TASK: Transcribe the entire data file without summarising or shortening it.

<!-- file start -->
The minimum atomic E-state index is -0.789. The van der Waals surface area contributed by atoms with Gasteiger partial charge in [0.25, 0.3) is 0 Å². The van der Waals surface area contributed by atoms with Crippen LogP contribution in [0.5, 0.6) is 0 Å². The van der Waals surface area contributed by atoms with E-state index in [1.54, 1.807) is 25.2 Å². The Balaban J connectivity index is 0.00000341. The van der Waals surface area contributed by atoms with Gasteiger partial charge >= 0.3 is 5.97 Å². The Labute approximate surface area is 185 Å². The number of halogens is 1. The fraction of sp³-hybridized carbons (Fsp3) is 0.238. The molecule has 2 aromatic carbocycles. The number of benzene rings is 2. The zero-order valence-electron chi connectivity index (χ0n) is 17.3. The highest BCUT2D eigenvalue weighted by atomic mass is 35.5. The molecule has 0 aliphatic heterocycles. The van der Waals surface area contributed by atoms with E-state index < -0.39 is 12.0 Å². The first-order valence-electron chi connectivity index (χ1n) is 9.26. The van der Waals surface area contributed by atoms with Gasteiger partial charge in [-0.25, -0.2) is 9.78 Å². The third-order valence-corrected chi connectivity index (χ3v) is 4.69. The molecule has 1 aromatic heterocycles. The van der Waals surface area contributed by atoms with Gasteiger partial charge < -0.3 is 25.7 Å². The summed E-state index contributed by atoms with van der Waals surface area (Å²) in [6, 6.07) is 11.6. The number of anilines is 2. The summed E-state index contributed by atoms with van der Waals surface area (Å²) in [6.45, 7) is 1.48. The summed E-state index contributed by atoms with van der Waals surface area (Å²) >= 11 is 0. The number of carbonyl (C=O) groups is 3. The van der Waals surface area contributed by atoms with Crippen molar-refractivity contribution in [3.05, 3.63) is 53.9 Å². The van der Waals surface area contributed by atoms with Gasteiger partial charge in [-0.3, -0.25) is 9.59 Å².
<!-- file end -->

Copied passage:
The minimum atomic E-state index is -0.789. The van der Waals surface area contributed by atoms with Gasteiger partial charge in [0.25, 0.3) is 0 Å². The van der Waals surface area contributed by atoms with Crippen LogP contribution in [0.5, 0.6) is 0 Å². The van der Waals surface area contributed by atoms with E-state index in [1.54, 1.807) is 25.2 Å². The Balaban J connectivity index is 0.00000341. The van der Waals surface area contributed by atoms with Gasteiger partial charge >= 0.3 is 5.97 Å². The Labute approximate surface area is 185 Å². The number of halogens is 1. The fraction of sp³-hybridized carbons (Fsp3) is 0.238. The molecule has 2 aromatic carbocycles. The number of benzene rings is 2. The zero-order valence-electron chi connectivity index (χ0n) is 17.3. The highest BCUT2D eigenvalue weighted by atomic mass is 35.5. The molecule has 0 aliphatic heterocycles. The van der Waals surface area contributed by atoms with E-state index < -0.39 is 12.0 Å². The first-order valence-electron chi connectivity index (χ1n) is 9.26. The van der Waals surface area contributed by atoms with Gasteiger partial charge in [-0.25, -0.2) is 9.78 Å². The third-order valence-corrected chi connectivity index (χ3v) is 4.69. The molecule has 1 aromatic heterocycles. The van der Waals surface area contributed by atoms with Gasteiger partial charge < -0.3 is 25.7 Å². The summed E-state index contributed by atoms with van der Waals surface area (Å²) in [6, 6.07) is 11.6. The number of anilines is 2. The summed E-state index contributed by atoms with van der Waals surface area (Å²) in [6.45, 7) is 1.48. The summed E-state index contributed by atoms with van der Waals surface area (Å²) >= 11 is 0. The number of carbonyl (C=O) groups is 3. The van der Waals surface area contributed by atoms with Crippen molar-refractivity contribution in [3.05, 3.63) is 53.9 Å². The van der Waals surface area contributed by atoms with Gasteiger partial charge in [-0.3, -0.25) is 9.59 Å².